her book, Scream against the Sky: Japanese Art after 1945, provides the most recent research on this period. The times were
chaotic, with episodes of anarchism. Through Chizuko, and in more general ways, Hodaka had contact with some of these people,
but he never joined a radical art movement, nor did he emulate any of their leaders. He had no contact with the Gutai Group,
Neo-Dada, Anti-Art, or Hi Red Center.
He did have contact with Art Informel, a French movement. In 1956 he was
invited to enter their exhibit in Tokyo, “An International Exhibition of Modern Art/The World Today Exhibition.”
He entered one of the most important pieces in his career, the large monoprint “Magician” 1956. Yet, this work
had little or nothing in common with the others. The “Informel whirlwind,” which swept up so many Japanese artists,
left Hodaka unscathed.
One very important leader in this larger context was Tarô Okamoto, the artist and
art critic. Chizuko had been in his seminar about 1949. Hodaka, however, had never attended and, according to Chizuko, also
had not read Okamoto’s books on primitive art in Japan.
For Hodaka, the energy he sensed in artifacts is
still deep within all of us, but in most modern people it is covered over by layers of civilizing habits. In his art and through
it, he wanted to arouse this primitive spark again. Hodaka’s orientation in art was not ethnocentric like Okamoto’s,
but broadly human and international.
Hodaka pursued this vision for 40 years, using his woodblock prints to reveal
that suppressed inner human quality. He had full confidence in his artistic vision and work, and he was not distracted from
that, even by the turbulent forces of the postwar era and the later changes in Japanese life.
The avenue he took
in bringing his work to the public was to exhibit, first, in the Indepéndents, then in exhibits he himself organized,
and finally in the growing phenomenon of international art biennials in leading cities around the world. That avenue both
channeled and guaranteed his independence.
The print exhibitions of the College Women’s Association in Japan
are an example of this. In the 40 exhibitions they mounted in Tokyo between 1956 and 1995, Hodaka entered 35 times, with a
total of 75 prints, year after year offering some of his very best work. During that time the number of new technologies for
making prints increased dramatically, from 1956 when all entries were woodblock prints, to 1995 when only about one-fourth
of the entries were in that one medium. Hodaka was on the cutting edge in using new technologies. For example, his 1963 print
“Key,” a combination of lithograph and woodblock, was the first such print to appear in the CWAJ. Much the same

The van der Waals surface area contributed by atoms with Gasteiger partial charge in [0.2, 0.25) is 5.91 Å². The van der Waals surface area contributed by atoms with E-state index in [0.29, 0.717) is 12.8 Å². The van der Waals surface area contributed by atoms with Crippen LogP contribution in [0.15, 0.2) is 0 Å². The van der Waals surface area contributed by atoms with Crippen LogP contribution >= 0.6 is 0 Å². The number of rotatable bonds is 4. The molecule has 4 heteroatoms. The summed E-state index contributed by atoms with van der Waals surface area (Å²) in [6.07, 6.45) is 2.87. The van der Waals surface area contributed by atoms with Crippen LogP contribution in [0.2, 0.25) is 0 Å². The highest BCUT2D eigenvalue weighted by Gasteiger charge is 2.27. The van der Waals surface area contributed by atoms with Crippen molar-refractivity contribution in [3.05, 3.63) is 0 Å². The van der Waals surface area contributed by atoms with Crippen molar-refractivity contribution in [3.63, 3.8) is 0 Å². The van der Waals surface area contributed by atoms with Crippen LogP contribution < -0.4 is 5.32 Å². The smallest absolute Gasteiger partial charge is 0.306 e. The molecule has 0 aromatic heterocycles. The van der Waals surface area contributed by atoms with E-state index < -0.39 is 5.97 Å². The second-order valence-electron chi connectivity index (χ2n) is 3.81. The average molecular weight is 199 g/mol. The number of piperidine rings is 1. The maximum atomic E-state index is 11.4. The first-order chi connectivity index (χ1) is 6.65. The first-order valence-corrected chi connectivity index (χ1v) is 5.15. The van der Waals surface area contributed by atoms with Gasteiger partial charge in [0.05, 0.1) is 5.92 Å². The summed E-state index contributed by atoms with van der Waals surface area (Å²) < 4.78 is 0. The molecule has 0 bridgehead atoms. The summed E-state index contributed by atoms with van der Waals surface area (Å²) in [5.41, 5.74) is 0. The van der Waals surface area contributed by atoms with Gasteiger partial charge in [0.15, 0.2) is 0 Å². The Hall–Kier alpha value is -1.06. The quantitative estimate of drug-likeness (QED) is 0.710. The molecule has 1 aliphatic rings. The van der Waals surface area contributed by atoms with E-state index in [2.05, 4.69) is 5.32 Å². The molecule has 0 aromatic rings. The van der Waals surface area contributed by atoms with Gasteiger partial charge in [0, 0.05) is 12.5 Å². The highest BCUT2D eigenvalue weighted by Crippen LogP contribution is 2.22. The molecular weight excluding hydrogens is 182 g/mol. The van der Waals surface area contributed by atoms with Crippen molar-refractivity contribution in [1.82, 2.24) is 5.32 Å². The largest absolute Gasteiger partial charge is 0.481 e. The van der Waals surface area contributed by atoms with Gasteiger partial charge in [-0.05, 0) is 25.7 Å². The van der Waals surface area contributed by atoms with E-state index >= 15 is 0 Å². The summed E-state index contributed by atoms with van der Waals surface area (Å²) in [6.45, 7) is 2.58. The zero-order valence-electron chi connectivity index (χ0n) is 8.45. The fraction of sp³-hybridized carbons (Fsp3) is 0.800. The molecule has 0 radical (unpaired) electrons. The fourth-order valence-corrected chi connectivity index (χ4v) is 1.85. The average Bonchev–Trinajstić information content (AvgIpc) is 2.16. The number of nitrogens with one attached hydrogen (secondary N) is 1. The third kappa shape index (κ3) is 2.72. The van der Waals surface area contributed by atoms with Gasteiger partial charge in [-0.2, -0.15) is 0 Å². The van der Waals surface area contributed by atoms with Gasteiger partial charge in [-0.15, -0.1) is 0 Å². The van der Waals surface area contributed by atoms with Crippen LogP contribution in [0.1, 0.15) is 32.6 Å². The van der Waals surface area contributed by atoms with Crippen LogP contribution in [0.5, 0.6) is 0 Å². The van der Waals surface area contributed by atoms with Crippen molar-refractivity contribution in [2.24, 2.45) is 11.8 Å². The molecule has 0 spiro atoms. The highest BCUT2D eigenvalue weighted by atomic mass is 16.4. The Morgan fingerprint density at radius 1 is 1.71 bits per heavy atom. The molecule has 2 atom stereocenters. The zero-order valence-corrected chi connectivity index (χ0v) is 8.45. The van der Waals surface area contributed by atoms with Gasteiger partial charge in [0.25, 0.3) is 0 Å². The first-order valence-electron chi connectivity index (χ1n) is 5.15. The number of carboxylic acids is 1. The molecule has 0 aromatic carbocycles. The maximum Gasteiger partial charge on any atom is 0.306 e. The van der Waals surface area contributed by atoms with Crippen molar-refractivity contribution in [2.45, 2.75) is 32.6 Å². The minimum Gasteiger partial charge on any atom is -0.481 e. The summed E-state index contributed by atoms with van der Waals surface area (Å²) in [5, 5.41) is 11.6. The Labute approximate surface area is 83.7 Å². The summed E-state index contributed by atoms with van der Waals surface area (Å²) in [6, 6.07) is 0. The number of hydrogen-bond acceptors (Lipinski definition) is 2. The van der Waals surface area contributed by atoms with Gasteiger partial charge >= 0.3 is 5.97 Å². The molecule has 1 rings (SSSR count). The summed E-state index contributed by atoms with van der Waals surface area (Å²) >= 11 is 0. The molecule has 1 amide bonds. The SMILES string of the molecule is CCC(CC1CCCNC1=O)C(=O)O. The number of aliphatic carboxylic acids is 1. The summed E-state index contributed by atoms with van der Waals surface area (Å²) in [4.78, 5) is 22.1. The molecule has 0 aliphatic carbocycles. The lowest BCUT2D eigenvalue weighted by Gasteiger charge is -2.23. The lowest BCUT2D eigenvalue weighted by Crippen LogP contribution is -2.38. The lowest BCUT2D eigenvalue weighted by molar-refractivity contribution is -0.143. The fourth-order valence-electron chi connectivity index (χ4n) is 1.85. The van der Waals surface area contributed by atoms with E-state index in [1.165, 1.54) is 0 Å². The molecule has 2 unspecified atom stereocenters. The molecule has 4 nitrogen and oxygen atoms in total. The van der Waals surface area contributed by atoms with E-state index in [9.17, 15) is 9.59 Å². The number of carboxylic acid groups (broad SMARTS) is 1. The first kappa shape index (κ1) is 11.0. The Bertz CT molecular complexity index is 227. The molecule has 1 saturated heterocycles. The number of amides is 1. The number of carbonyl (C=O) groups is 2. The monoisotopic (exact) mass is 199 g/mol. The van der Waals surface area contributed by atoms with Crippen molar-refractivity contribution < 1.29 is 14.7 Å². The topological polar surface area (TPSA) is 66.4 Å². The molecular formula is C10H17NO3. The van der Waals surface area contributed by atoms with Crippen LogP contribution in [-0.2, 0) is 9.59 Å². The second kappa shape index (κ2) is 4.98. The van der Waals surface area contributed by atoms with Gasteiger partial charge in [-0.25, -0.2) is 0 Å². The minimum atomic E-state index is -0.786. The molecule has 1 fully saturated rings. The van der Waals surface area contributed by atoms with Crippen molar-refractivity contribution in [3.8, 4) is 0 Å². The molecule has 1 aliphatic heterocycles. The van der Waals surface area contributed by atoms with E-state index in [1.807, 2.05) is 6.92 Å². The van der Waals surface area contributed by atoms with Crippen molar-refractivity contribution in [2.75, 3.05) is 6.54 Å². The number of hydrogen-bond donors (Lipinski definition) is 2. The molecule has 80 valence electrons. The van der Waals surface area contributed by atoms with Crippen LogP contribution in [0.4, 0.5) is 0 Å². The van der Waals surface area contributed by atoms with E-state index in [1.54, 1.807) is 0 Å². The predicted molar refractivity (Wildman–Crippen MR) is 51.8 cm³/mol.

was true in 1970 for his prints using photo zinc relief plates together with woodblocks.
There is one more important
influence on his work, and that was Hodaka’s frequent and broad range of foreign travel.
All of the Yoshida
artists, over four generations, had been involved in foreign travel. All had been influenced by it. Yet, no one benefited
more from this stimulus than Hodaka.
It is difficult to tell exactly how many countries Hodaka visited over his
lifetime, but it amounts to at least 36. The importance of his experience in New York City and Mexico in 1955 has already
been mentioned. (See page 1, the introduction to this web site.) By 1965 he had visited the United States, Cuba, Mexico, England,
France, Holland, Spain, Italy, Egypt, India, Thailand, Hong Kong, Yugoslavia, Brazil, and Peru. In 1972 he added Australia,
New Guinea, and Bali; in 1977 he went to Guatemala, Panama, Costa Rico, Nicaragua, Honduras, and China; two years later, in
1979, his destinations were Poland, Austria, and Taiwan; in 1983 he went to Finland, Sweden, and Norway; in the next year,
1984, it was to the USSR (Moscow and Azerbaijan); in 1986 he added Bulgaria, Turkey, Greece, and Columbia; and finally in
1992 he went to South Korea.
When extensive travel is correlated with the prints Hodaka produced during this time,
it is clear that his experiences in various cultures had a direct influence. Furthermore, the greater the range of common
everyday artifacts he saw, the deeper he was taken into the inner life and power of the human being and human culture. It
stimulated his imagination and drove his work throughout his entire career.
Looked at within his own specific
art historical context, Hodaka is a good example of a Japanese artist who remained independent, while being fully engaged
in the international art world and its clientele. In all final respects, Hodaka Yoshida was a profoundly talented artist,
who avoided social protest and personal exhibitionism, while appealing to our deepest human sensibilities. He was "cosmopolitan"
in the best sense of the word.